The Chicago School.
The L.A. School.
The Detroit School?
Detroit, and cities like it, face a distinctive set of social, spatial, economic, and political conditions that are far-removed from the focused density of 1940s Chicago, or the multi-nodal, multi-cultural sprawl of present-day L.A. Is it time to recognize a “Detroit School of Urban Studies?” If so, what defines it? Moreover, how do the conditions in Detroit-like places influence the questions we ask and the research we do in the many disciplines that contribute to urban studies, including sociology, economics, social work, anthropology, political science, public health, public policy, natural resources, architecture and urban planning?
“The Detroit School Series” of colloquia will explore these issues throughout the 2012-13 academic year, thanks to a grant from Rackham’s Distinguished Faculty and Graduate Student Seminars program and additional financial support from the Taubman College of Architecture and Urban Planning, the Residential College, and the Department of Afroamerican and African Studies.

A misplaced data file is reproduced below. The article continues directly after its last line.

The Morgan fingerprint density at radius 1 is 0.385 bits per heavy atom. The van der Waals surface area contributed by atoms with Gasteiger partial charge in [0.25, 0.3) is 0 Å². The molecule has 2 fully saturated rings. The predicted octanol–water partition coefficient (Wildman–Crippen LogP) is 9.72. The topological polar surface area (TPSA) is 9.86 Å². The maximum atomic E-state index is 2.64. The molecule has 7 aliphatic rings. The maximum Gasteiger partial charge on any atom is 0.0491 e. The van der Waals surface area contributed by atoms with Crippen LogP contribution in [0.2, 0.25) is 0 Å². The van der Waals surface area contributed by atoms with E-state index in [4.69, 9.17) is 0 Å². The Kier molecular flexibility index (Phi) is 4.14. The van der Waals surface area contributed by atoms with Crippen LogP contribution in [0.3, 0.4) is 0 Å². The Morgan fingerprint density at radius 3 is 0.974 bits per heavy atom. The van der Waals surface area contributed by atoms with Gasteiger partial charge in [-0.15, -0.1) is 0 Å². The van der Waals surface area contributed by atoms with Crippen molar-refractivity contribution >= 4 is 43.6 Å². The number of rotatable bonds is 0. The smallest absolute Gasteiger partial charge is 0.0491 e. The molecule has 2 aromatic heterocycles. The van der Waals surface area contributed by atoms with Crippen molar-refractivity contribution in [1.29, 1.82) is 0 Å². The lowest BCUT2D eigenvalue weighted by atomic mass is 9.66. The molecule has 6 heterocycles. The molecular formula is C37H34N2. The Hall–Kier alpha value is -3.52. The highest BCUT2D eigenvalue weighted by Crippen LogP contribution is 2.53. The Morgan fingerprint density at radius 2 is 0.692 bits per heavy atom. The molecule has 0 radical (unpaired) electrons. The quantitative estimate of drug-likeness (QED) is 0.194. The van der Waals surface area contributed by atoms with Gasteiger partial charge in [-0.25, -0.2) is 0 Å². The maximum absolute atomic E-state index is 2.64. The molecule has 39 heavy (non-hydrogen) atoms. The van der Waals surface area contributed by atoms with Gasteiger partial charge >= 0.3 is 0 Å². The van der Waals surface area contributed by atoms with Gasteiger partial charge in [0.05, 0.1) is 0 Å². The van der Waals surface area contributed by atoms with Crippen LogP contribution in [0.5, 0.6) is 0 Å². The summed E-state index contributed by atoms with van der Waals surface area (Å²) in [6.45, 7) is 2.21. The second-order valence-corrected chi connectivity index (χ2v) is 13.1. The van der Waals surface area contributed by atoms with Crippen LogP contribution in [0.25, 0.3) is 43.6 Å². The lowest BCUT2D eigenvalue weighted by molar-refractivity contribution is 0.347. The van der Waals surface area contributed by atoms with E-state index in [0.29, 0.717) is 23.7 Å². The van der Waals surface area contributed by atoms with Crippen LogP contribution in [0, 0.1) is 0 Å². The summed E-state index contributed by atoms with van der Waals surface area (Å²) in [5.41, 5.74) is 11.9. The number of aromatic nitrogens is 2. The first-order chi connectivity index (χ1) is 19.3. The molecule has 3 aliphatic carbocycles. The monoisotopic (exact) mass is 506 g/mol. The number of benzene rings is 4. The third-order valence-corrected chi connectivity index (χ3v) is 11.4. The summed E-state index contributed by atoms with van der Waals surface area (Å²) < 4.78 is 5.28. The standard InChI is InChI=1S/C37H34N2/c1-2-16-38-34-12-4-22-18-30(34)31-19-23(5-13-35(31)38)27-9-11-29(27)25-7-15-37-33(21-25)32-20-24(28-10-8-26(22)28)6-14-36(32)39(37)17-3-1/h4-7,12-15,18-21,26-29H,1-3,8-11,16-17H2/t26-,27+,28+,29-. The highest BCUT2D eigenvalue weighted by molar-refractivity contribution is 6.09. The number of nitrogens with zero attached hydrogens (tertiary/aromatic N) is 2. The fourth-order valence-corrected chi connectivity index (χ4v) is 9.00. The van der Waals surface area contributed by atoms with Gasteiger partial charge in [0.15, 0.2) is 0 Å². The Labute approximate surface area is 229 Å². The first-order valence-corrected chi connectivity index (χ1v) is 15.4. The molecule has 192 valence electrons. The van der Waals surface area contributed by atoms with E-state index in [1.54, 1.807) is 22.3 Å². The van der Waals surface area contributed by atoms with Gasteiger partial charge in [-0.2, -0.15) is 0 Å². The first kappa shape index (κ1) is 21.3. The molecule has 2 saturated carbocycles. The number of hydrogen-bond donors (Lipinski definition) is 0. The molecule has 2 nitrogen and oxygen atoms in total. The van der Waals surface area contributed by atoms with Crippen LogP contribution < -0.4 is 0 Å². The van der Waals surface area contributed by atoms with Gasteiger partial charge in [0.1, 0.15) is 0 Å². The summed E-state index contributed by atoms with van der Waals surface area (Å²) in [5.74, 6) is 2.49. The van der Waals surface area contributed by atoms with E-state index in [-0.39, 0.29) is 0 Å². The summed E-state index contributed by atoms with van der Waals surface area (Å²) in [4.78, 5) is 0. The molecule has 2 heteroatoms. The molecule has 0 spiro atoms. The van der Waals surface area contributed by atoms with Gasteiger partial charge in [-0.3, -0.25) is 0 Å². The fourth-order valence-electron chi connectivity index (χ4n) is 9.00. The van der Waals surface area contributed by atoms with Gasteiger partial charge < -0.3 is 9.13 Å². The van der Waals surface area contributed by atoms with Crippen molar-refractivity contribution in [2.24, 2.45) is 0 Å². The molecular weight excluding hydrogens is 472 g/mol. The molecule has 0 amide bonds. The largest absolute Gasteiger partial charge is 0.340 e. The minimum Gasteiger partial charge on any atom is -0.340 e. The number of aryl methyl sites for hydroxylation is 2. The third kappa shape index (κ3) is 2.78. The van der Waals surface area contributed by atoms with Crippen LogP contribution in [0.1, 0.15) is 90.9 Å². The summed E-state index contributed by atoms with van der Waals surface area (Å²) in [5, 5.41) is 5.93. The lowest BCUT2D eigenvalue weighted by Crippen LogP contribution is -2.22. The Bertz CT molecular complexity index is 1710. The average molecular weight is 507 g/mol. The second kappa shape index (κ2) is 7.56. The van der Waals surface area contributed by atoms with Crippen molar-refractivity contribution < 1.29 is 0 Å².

Wayne State University urban economist George Galster will discuss his new book Driving Detroit: The Quest for Respect in the Motor City, with a book signing to follow; he will lead a discussion the following day.